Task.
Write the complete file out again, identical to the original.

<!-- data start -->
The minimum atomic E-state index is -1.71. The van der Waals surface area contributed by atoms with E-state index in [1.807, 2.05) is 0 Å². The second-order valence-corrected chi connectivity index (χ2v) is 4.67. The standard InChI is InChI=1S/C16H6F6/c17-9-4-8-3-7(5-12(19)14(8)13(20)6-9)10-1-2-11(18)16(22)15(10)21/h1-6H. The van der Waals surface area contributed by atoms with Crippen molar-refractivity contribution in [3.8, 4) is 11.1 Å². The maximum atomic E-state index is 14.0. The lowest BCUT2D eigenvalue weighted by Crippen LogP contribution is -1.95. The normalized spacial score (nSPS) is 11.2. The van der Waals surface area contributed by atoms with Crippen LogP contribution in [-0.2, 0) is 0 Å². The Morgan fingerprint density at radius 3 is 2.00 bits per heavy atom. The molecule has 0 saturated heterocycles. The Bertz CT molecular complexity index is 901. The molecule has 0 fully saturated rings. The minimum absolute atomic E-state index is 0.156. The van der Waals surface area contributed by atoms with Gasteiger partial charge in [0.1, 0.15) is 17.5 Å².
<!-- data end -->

The minimum atomic E-state index is -1.71. The van der Waals surface area contributed by atoms with E-state index in [1.807, 2.05) is 0 Å². The second-order valence-corrected chi connectivity index (χ2v) is 4.67. The standard InChI is InChI=1S/C16H6F6/c17-9-4-8-3-7(5-12(19)14(8)13(20)6-9)10-1-2-11(18)16(22)15(10)21/h1-6H. The van der Waals surface area contributed by atoms with Crippen molar-refractivity contribution in [3.8, 4) is 11.1 Å². The maximum atomic E-state index is 14.0. The lowest BCUT2D eigenvalue weighted by Crippen LogP contribution is -1.95. The normalized spacial score (nSPS) is 11.2. The van der Waals surface area contributed by atoms with Crippen LogP contribution in [-0.2, 0) is 0 Å². The Morgan fingerprint density at radius 3 is 2.00 bits per heavy atom. The molecule has 0 saturated heterocycles. The Bertz CT molecular complexity index is 901. The molecule has 0 fully saturated rings. The minimum absolute atomic E-state index is 0.156. The van der Waals surface area contributed by atoms with Gasteiger partial charge in [0.1, 0.15) is 17.5 Å².